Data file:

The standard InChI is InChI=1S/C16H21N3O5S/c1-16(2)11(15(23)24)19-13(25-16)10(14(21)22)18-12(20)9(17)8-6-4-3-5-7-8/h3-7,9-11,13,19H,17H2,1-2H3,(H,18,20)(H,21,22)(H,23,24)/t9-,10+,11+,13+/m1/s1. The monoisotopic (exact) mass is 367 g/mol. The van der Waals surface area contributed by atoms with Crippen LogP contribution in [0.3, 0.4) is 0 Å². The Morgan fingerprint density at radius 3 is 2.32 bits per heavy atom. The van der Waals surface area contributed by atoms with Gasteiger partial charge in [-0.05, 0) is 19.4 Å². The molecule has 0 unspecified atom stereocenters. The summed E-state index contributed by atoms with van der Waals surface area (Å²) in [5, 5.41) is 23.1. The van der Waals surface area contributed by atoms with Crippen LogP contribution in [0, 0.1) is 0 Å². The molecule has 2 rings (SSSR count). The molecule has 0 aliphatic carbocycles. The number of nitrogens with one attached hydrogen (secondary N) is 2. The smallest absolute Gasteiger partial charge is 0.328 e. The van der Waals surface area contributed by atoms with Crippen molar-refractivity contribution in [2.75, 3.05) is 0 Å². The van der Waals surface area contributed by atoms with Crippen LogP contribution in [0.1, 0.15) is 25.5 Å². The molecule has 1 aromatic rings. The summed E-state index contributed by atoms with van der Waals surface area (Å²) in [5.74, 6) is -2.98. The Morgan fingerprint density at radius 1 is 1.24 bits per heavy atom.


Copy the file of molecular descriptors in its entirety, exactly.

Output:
The standard InChI is InChI=1S/C16H21N3O5S/c1-16(2)11(15(23)24)19-13(25-16)10(14(21)22)18-12(20)9(17)8-6-4-3-5-7-8/h3-7,9-11,13,19H,17H2,1-2H3,(H,18,20)(H,21,22)(H,23,24)/t9-,10+,11+,13+/m1/s1. The monoisotopic (exact) mass is 367 g/mol. The van der Waals surface area contributed by atoms with Crippen LogP contribution in [0.3, 0.4) is 0 Å². The Morgan fingerprint density at radius 3 is 2.32 bits per heavy atom. The van der Waals surface area contributed by atoms with Gasteiger partial charge in [-0.05, 0) is 19.4 Å². The molecule has 0 unspecified atom stereocenters. The summed E-state index contributed by atoms with van der Waals surface area (Å²) in [5, 5.41) is 23.1. The van der Waals surface area contributed by atoms with Crippen LogP contribution in [0, 0.1) is 0 Å². The molecule has 2 rings (SSSR count). The molecule has 0 aliphatic carbocycles. The number of nitrogens with one attached hydrogen (secondary N) is 2. The smallest absolute Gasteiger partial charge is 0.328 e. The van der Waals surface area contributed by atoms with Crippen molar-refractivity contribution in [2.75, 3.05) is 0 Å². The van der Waals surface area contributed by atoms with Crippen LogP contribution in [0.1, 0.15) is 25.5 Å². The molecule has 1 aromatic rings. The summed E-state index contributed by atoms with van der Waals surface area (Å²) in [5.74, 6) is -2.98. The Morgan fingerprint density at radius 1 is 1.24 bits per heavy atom.